Andrew Rollins, of TechStars alumnus Localytics wrote a great series of tips recently.
Andrew Hyde, TechStars' community director, covers many of the basics in his post. The one startup he specifically mentions, Foodzie, wrote their own post of advice, which to me really highlights how they stood out.
And Healy Jones, a TechStars adviser from this summer, has a post with application tips, but I find his post of tips for once you're in much more useful, in content and in insight it provides about the type of people TechStars wants.
The only piece of advice I can give you as a non-TechStars applicant, but Boston startupper, is make yourself known to the TechStars people. Everyone involved that I've met has been very friendly and open -- these are people who want more startups to succeed, and are just trying to find those they think are most likely to make it happen.
Best of luck!
Another tip I'd give you is to reach out to past TechStars founders. They're generally super helpful in providing ideas. They've also been known to provide a "heads up, these guys seem really smart" when they run into an interesting team. And don't over-focus on the application itself. you've got to have good stuff to go along with it, like continued progress, a great team, etc. Oh, and I run TechStars, so I'm not randomly making stuff up. ;-) Feel free to reach out to me directly at David at TechStars.org or in Boston to Shawn at TechStars.org (or Andy@ in Seattle).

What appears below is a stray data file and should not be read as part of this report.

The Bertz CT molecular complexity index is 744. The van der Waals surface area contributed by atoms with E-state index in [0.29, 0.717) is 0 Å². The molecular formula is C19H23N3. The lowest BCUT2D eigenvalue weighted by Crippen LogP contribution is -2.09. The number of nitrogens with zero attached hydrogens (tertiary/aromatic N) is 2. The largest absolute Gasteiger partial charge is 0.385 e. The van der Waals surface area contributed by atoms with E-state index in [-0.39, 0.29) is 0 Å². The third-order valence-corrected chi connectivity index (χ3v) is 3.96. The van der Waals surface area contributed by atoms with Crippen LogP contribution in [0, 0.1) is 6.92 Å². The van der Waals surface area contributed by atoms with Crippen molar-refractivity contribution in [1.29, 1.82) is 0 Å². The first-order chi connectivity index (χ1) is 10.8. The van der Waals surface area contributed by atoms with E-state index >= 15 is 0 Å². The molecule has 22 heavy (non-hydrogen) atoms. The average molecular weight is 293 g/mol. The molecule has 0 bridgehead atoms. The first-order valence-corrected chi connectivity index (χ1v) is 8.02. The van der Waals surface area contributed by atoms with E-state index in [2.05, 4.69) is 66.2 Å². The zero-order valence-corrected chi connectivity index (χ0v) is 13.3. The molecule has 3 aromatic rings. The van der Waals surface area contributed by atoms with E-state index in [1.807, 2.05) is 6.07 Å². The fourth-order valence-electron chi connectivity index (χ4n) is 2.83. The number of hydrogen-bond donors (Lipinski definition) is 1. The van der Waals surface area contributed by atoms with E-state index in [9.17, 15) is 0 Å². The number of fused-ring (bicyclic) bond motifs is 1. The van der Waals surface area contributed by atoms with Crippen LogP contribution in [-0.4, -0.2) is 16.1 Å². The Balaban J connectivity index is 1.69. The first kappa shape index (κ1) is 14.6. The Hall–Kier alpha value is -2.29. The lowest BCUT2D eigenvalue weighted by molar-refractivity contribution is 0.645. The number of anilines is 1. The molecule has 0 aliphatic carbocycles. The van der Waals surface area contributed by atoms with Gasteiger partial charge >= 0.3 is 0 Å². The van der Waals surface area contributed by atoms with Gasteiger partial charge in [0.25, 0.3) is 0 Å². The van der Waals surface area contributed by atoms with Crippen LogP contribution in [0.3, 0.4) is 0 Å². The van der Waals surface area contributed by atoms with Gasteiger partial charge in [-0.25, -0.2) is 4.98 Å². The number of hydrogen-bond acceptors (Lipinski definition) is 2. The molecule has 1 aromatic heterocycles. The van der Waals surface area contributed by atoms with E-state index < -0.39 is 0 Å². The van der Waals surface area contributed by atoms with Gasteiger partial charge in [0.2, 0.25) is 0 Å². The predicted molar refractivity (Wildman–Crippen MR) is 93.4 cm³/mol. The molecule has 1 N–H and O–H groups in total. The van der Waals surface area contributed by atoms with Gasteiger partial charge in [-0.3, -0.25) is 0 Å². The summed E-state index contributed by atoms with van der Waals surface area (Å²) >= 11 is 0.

Another thing to think about is showing a "path of capability". Lots of people have neat ideas, but can't get the ball rolling. Thomas Edison was dead-on when he said that genius was 1% inspiration and 99% perspiration.
Make progress happen on your idea. If you're a coder, code! If you're not a coder, sketch and design. Talk to real live prospective customers and get their feedback. Talk to real live prospective partners and get their feedback. Each day make a step forward in your idea / business. If you do that every single day, in the course of a week you've made 7 steps forward - which is tremendous. Even if you have to take a step back you're still WAY ahead of the game.
Make continuous progress. Show a path of capability so that we can say "hey, these folks have a clue and are working hard to push the boulder uphill - cool!".
[Disclosure: I run TechStars Boston, so as David suggests, reach out to past founders - as well as mentors - to get other perspectives too!]